that combine prevention and risk transfer. Developing countries cannot solely rely on humanitarian aid and economic pledges from donor countries, which is usually a fraction of disaster losses and not always forthcoming. Instead, risk-management programs in SIDS, should be supported by contributions from developed countries, that promote disaster
adaptation and mitigation. Along these lines national natural disaster insurance programs and the private insurance market can also be employed as a disaster mitigation measure, to meet private post-event costs.
Economic costs of disasters can be separated into two categories: (1) pre-event, preventative or risk management costs that are usually not included in the total insured losses, which are generally incurred by individuals, households, and the state over a long period time prior to an event. These investment costs, for measures implemented to prevent or minimize damage, i.e. establishing building standards, managing approvals of (mitigation) constructions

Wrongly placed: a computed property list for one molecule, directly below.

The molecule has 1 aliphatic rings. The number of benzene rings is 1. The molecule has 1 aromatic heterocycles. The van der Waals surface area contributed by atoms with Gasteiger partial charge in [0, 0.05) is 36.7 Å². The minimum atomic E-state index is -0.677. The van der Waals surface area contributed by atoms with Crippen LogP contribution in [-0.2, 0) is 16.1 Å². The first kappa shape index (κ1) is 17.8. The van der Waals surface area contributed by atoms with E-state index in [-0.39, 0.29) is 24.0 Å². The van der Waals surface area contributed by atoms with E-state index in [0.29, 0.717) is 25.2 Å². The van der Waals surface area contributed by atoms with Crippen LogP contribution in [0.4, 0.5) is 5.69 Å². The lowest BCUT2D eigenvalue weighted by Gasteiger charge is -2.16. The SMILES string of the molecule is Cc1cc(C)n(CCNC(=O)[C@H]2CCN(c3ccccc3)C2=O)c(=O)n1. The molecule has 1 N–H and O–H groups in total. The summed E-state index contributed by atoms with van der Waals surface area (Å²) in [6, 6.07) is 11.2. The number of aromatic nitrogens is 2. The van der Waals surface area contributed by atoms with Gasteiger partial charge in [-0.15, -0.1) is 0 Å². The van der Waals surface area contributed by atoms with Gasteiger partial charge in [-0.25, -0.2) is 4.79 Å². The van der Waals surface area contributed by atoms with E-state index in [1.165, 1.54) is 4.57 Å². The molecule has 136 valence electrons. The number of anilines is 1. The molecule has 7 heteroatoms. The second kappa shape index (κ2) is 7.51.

in high-risk areas are difficult to measure and it is challenging to verify whether these costs are justified in offsetting any future losses from natural disasters, and (2) post-event costs also known as direct and indirect losses, which are often a measurable outcome of the natural disaster, and in most cases it is simple to identify an entity (private or public, individual, household, business, or government) that has incurred the loss. Post-event costs are well suited to insurance because insurable risks are unexpected and random, but the losses associated with them are determinable, quantitative and commensurate to insurance premiums, which must be high enough to cover any losses, but the policies must be affordable to be available to the population of a developing country and have risk pool of adequate size.
Furthermore, insurance is based on the probabilistic nature of disaster losses. Physical disaster losses can be insured because there is some probability that this type of loss will occur in a certain period (general insurance) or when a loss, human capital, is certain to occur and occurs (as in life insurance). The primary advantage of insurance